Full Title of Thesis or Dissertation
Department/Program Conferring Degree
food deserts, colorblind racism, spatial rhetoric, rhetorical cartographies, community food gardens
The vast majority of African American residents in Chicago, Illinois reside in low food access areas particularly on the South and West Sides of the city. There are overwhelmingly high rates poverty, residential segregation, and limitations to quality of food. Through remapping abandoned spaces throughout the South and West Sides of Chicago, the community is working on implementing more community food gardens to these dying neighborhoods to bring a sense of hope, peace, and prosperity. My research focuses on the effectiveness of how community food gardens resist racially and ethnically oppressive spatial rhetorics. This study aims to bring awareness to the racial and health disparities that these struggling communities are facing. Throughout my thesis, I am arguing that it is imperative that the city adds even more community food gardens so all residents have access to fresh fruits and vegetables. In my results section, I compiled charts that track the access of total number of grocery stores, fast food businesses, community food gardens, and all types of transportation within specific neighborhoods on the South Side of Chicago. Overall, my thesis brings light to these important issues regarding spatial rhetoric and how mapping of space affects people of color in a negative way. One major limitation while researching on this topic was the government’s control on community food gardens regarding laws and regulations that were put in place. In conclusion, my goal was to start to bring these concerns to the forefront and discuss possible solutions to start to have conversations about these complex health issues that have affected Black families for generations. More research is needed in the field of health equality to ultimately reduce the disparity.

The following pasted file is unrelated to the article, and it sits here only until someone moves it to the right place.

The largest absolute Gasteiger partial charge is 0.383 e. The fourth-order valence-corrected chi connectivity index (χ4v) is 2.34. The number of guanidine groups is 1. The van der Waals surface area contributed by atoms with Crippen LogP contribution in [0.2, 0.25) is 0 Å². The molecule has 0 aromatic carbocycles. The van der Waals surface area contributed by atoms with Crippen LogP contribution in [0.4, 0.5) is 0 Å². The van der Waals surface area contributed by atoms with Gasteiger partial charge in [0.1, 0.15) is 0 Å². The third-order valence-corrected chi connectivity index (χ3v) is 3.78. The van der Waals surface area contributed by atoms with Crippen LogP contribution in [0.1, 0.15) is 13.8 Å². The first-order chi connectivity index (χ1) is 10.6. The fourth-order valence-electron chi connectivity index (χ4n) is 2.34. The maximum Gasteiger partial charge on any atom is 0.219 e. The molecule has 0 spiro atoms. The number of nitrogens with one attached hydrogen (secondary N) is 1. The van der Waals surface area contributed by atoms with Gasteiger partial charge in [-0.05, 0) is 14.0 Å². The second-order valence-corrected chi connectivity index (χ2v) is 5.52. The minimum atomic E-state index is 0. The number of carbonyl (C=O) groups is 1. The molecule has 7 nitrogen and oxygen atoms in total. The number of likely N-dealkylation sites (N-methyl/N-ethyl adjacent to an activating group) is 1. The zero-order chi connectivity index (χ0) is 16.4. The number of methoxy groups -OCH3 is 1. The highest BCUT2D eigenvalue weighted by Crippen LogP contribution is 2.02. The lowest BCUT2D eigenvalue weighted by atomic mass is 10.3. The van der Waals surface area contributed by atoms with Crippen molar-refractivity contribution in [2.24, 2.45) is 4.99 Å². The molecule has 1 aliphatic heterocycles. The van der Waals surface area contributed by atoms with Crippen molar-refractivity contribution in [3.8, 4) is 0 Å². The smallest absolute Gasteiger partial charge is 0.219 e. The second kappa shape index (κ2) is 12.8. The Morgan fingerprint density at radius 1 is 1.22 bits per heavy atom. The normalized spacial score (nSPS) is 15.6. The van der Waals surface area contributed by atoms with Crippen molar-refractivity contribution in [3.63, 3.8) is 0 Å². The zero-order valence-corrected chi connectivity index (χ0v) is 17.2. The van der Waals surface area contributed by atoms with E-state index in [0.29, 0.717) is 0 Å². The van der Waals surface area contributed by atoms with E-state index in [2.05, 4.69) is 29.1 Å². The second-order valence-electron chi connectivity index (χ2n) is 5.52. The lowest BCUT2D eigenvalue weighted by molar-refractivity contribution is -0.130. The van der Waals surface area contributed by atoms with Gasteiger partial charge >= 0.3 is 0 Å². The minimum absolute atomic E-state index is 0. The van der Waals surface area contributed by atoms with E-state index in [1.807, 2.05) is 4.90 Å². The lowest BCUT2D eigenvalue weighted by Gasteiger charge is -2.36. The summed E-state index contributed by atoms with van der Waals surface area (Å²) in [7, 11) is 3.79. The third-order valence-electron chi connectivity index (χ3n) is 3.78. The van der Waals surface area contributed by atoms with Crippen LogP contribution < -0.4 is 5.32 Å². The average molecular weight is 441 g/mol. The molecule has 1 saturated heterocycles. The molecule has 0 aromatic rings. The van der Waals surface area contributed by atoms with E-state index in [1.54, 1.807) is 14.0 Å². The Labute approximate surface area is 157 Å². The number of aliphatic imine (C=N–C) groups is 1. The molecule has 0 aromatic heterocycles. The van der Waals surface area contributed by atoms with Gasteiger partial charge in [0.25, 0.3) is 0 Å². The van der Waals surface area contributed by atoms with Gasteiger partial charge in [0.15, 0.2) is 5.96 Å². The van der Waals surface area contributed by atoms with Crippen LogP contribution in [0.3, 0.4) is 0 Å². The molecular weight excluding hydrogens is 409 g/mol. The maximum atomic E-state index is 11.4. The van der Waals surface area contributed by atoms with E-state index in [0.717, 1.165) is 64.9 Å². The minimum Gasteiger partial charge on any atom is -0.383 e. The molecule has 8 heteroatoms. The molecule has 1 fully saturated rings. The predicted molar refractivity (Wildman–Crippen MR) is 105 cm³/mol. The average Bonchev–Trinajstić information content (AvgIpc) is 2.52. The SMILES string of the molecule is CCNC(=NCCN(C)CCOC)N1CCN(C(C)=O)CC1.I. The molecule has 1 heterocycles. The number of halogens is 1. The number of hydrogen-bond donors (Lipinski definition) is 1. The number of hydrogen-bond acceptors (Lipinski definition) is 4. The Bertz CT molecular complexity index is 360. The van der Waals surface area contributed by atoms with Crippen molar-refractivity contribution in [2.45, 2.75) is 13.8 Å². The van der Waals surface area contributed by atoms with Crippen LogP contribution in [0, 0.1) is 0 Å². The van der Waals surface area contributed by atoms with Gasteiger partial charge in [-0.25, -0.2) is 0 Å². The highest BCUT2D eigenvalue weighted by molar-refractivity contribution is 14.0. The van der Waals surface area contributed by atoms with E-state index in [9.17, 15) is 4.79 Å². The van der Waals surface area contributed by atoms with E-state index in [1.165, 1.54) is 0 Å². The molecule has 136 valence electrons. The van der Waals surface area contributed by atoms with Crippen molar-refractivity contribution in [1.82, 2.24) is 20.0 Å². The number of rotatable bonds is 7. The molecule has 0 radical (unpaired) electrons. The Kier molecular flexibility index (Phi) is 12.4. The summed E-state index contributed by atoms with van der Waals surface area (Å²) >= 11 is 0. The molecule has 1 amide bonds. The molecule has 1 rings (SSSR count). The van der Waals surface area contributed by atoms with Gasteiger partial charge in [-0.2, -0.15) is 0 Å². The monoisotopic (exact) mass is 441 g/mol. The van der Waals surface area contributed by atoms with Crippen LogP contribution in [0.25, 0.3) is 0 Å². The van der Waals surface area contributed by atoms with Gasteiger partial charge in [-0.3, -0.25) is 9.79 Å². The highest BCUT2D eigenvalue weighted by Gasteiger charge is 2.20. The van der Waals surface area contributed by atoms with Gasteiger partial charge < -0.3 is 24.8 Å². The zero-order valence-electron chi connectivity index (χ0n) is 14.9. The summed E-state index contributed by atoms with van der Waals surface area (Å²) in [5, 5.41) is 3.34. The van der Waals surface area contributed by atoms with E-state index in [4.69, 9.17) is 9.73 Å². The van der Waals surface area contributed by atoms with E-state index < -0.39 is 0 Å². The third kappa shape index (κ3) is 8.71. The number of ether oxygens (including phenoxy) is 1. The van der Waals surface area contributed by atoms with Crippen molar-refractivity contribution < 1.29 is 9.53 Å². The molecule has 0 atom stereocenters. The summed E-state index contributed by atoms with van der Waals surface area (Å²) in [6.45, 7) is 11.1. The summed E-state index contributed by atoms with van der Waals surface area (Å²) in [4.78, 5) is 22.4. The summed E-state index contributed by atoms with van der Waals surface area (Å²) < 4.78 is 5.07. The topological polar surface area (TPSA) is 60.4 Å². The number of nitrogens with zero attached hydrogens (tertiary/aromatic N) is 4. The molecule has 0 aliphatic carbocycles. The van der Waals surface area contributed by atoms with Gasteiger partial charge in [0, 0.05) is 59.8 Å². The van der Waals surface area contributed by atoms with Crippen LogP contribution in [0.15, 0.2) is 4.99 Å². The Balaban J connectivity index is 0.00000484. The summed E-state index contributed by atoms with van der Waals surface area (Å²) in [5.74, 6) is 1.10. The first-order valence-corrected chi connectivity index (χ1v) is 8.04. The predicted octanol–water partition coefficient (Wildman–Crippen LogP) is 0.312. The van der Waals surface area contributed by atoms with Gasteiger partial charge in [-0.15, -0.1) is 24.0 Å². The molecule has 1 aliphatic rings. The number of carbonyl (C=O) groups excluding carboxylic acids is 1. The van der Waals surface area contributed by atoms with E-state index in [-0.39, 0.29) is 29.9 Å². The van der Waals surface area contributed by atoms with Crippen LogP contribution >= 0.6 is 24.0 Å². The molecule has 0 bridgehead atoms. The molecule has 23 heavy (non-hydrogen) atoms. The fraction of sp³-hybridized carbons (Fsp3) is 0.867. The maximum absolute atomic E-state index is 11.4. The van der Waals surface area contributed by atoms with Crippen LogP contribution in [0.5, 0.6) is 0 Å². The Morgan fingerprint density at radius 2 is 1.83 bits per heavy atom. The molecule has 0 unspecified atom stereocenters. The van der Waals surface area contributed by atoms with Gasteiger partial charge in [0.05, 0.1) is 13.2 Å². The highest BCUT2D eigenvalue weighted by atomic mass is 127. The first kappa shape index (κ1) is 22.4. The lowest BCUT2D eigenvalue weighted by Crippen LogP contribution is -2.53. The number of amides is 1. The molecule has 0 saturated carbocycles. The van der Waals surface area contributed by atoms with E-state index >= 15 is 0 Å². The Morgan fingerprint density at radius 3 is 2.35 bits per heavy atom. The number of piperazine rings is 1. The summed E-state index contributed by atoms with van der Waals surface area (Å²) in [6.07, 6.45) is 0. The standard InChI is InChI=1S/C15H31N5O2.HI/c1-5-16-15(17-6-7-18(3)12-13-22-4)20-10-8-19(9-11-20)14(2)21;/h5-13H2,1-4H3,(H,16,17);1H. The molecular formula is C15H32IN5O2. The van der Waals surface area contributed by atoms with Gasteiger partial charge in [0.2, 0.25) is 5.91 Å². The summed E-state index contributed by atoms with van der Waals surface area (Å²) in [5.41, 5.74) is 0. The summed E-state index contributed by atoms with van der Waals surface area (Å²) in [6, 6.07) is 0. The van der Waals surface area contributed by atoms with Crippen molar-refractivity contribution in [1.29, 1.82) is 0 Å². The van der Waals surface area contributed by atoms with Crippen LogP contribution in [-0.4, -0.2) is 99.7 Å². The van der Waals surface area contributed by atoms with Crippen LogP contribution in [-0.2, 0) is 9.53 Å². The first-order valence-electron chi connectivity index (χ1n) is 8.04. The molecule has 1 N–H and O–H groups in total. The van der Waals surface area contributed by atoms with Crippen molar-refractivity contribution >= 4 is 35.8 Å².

Thomas, Malea, "The marginalization project" (2021). College of Liberal Arts & Social Sciences Theses and Dissertations. 315.